Archbishop Narcissus Marsh founded Marsh's library in 1701. This library/museum is famous for its collection of literature dating from the 15th century to the early part of the 18th century.
It contains over 25000 pieces of written work, which include books, music manuscripts, maps and journals, several of which date back to the early 1400s. Topics are far ranging with prominence given to books on theology but there are also books on such diverse topics as mathematics, science, philosophy, music and the law.
Although still a functioning library, most visitors come to look at its authentic interior. Most of the collections are still arranged on the shelves in their original configurations. It is not often you get to explore an authentic 18th century library.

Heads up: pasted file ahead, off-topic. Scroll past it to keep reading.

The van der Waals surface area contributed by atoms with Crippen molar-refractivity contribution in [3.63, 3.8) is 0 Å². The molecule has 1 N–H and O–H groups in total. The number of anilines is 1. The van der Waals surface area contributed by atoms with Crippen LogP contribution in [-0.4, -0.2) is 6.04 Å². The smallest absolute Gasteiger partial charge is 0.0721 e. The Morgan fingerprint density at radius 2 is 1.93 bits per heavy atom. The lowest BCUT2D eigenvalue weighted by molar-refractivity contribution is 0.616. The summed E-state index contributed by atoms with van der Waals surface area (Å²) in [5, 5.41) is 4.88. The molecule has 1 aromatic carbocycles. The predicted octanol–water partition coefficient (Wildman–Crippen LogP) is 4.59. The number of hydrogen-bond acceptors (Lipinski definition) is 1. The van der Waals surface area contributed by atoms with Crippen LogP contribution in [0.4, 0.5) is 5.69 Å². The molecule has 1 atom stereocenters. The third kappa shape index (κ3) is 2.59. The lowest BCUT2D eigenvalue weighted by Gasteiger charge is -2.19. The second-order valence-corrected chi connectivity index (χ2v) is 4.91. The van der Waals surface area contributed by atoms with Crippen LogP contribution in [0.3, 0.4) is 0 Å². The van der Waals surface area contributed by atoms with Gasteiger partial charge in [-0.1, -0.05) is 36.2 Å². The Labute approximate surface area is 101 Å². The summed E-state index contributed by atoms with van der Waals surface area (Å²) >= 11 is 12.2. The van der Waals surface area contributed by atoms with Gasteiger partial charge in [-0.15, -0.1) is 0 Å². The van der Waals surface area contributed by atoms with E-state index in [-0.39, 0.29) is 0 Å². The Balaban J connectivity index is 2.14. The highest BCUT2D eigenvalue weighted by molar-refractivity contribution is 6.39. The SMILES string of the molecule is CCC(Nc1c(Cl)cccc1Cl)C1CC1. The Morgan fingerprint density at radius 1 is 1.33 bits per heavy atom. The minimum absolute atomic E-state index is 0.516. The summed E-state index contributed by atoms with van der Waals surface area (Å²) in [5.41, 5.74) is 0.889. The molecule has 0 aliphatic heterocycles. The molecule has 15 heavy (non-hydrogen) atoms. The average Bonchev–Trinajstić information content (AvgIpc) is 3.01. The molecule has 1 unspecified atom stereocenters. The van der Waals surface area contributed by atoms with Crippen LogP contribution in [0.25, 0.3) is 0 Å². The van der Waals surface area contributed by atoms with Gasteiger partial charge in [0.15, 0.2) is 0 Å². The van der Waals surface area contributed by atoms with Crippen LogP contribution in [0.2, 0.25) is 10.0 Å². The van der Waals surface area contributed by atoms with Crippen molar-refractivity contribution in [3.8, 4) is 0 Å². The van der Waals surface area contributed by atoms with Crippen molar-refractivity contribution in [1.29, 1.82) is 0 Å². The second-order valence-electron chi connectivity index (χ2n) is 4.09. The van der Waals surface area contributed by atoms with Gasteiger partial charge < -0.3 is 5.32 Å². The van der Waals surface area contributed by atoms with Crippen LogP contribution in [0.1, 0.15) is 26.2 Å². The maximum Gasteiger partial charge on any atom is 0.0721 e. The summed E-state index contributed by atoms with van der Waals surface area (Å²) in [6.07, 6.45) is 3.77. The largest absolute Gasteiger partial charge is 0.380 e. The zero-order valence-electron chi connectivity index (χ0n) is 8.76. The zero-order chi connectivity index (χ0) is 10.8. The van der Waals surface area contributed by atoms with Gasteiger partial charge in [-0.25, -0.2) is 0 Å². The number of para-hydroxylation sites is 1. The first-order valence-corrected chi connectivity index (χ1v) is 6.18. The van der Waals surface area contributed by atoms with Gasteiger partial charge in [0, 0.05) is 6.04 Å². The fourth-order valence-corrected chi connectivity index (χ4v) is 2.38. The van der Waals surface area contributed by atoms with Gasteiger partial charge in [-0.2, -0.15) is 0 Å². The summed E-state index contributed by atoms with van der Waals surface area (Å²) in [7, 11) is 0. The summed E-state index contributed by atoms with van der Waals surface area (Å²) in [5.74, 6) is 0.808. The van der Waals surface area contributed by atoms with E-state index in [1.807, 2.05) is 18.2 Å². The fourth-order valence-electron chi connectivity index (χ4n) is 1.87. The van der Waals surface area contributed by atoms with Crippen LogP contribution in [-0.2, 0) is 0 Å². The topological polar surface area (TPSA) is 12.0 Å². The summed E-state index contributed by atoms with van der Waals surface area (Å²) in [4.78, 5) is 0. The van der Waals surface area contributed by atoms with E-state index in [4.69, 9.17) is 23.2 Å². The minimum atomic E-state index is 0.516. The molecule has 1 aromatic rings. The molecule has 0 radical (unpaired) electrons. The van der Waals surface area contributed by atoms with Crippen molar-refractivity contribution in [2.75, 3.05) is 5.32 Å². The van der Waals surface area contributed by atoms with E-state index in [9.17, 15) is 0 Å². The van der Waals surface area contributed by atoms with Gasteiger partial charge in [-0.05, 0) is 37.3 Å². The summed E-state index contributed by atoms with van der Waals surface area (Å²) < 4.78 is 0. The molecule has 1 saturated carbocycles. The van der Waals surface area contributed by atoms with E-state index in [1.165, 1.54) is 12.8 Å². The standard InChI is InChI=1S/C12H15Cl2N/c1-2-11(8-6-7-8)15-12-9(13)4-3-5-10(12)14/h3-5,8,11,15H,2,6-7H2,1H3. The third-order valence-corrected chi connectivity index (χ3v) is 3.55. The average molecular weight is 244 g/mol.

Stepping into the library will transport you back in time. The beautiful wooden oak interior is adorned in many areas by fine detailed wooden carvings. Another unusual feature are the three caged reading rooms where those wishing to study and read rare books in the library's collection would be locked in. The grilles on the doors are beautifully decorated.
The library is situated behind St Patrick's Cathedral and is open every day except Tuesday and Sundays. Times do vary depending on the day and they are also closed on public holidays.
If you actually want to look and study some of the books, you will need to make prior arrangements with the staff.
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